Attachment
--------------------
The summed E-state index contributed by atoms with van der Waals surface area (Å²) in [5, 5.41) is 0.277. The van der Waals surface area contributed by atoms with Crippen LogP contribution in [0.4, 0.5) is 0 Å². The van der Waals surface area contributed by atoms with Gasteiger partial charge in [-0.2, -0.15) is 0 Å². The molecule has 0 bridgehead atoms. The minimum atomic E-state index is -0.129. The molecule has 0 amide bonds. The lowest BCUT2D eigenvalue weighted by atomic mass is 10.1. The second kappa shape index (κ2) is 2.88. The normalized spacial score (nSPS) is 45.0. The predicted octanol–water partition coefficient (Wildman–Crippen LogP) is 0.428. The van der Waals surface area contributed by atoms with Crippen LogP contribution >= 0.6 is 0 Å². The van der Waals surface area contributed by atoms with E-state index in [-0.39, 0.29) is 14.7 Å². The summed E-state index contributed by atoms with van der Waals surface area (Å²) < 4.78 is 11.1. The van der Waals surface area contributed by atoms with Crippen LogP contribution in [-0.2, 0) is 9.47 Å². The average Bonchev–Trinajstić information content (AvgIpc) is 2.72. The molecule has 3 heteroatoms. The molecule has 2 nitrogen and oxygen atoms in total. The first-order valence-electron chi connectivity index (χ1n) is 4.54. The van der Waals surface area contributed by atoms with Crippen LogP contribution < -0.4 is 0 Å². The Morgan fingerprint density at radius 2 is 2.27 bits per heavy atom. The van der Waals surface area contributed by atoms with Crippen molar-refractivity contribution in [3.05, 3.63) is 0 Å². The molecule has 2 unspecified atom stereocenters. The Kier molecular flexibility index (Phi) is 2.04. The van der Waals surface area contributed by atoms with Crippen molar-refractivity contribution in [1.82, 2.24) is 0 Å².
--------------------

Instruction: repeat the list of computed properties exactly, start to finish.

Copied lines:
The summed E-state index contributed by atoms with van der Waals surface area (Å²) in [5, 5.41) is 0.277. The van der Waals surface area contributed by atoms with Crippen LogP contribution in [0.4, 0.5) is 0 Å². The van der Waals surface area contributed by atoms with Gasteiger partial charge in [-0.2, -0.15) is 0 Å². The molecule has 0 bridgehead atoms. The minimum atomic E-state index is -0.129. The molecule has 0 amide bonds. The lowest BCUT2D eigenvalue weighted by atomic mass is 10.1. The second kappa shape index (κ2) is 2.88. The normalized spacial score (nSPS) is 45.0. The predicted octanol–water partition coefficient (Wildman–Crippen LogP) is 0.428. The van der Waals surface area contributed by atoms with Crippen LogP contribution >= 0.6 is 0 Å². The van der Waals surface area contributed by atoms with E-state index in [-0.39, 0.29) is 14.7 Å². The summed E-state index contributed by atoms with van der Waals surface area (Å²) < 4.78 is 11.1. The van der Waals surface area contributed by atoms with Crippen LogP contribution in [-0.2, 0) is 9.47 Å². The average Bonchev–Trinajstić information content (AvgIpc) is 2.72. The molecule has 3 heteroatoms. The molecule has 2 nitrogen and oxygen atoms in total. The first-order valence-electron chi connectivity index (χ1n) is 4.54. The van der Waals surface area contributed by atoms with Crippen LogP contribution < -0.4 is 0 Å². The Morgan fingerprint density at radius 2 is 2.27 bits per heavy atom. The van der Waals surface area contributed by atoms with Crippen molar-refractivity contribution in [3.05, 3.63) is 0 Å². The molecule has 2 unspecified atom stereocenters. The Kier molecular flexibility index (Phi) is 2.04. The van der Waals surface area contributed by atoms with Crippen molar-refractivity contribution in [1.82, 2.24) is 0 Å².